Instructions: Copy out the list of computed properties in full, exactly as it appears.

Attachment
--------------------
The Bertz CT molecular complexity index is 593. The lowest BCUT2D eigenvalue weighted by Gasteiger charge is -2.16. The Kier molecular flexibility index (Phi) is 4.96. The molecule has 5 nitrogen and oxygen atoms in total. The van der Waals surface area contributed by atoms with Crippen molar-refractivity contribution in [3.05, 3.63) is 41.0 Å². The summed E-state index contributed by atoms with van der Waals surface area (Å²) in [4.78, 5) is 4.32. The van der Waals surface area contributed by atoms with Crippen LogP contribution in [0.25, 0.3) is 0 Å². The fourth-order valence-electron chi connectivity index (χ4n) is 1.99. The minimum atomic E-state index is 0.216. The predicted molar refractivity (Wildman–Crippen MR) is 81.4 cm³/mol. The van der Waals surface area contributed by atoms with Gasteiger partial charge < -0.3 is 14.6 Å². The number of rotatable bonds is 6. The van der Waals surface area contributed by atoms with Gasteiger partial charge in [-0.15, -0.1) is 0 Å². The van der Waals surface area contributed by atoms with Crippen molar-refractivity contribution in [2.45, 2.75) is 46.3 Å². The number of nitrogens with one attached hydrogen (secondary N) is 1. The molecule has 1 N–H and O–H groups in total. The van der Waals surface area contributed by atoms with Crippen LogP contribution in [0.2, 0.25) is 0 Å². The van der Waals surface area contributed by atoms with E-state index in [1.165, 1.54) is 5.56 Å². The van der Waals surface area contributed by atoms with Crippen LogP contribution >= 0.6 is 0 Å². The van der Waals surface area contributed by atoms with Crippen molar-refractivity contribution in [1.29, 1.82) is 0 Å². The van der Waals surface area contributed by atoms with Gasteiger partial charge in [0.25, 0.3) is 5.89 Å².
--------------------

The Bertz CT molecular complexity index is 593. The lowest BCUT2D eigenvalue weighted by Gasteiger charge is -2.16. The Kier molecular flexibility index (Phi) is 4.96. The molecule has 5 nitrogen and oxygen atoms in total. The van der Waals surface area contributed by atoms with Crippen molar-refractivity contribution in [3.05, 3.63) is 41.0 Å². The summed E-state index contributed by atoms with van der Waals surface area (Å²) in [4.78, 5) is 4.32. The van der Waals surface area contributed by atoms with Crippen LogP contribution in [0.25, 0.3) is 0 Å². The fourth-order valence-electron chi connectivity index (χ4n) is 1.99. The minimum atomic E-state index is 0.216. The predicted molar refractivity (Wildman–Crippen MR) is 81.4 cm³/mol. The van der Waals surface area contributed by atoms with Gasteiger partial charge < -0.3 is 14.6 Å². The number of rotatable bonds is 6. The van der Waals surface area contributed by atoms with Gasteiger partial charge in [-0.15, -0.1) is 0 Å². The van der Waals surface area contributed by atoms with Crippen molar-refractivity contribution in [2.45, 2.75) is 46.3 Å². The number of nitrogens with one attached hydrogen (secondary N) is 1. The molecule has 1 N–H and O–H groups in total. The van der Waals surface area contributed by atoms with Crippen LogP contribution in [0.2, 0.25) is 0 Å². The van der Waals surface area contributed by atoms with E-state index in [1.165, 1.54) is 5.56 Å². The van der Waals surface area contributed by atoms with Crippen LogP contribution >= 0.6 is 0 Å². The van der Waals surface area contributed by atoms with Crippen molar-refractivity contribution in [1.29, 1.82) is 0 Å². The van der Waals surface area contributed by atoms with Gasteiger partial charge in [0.25, 0.3) is 5.89 Å².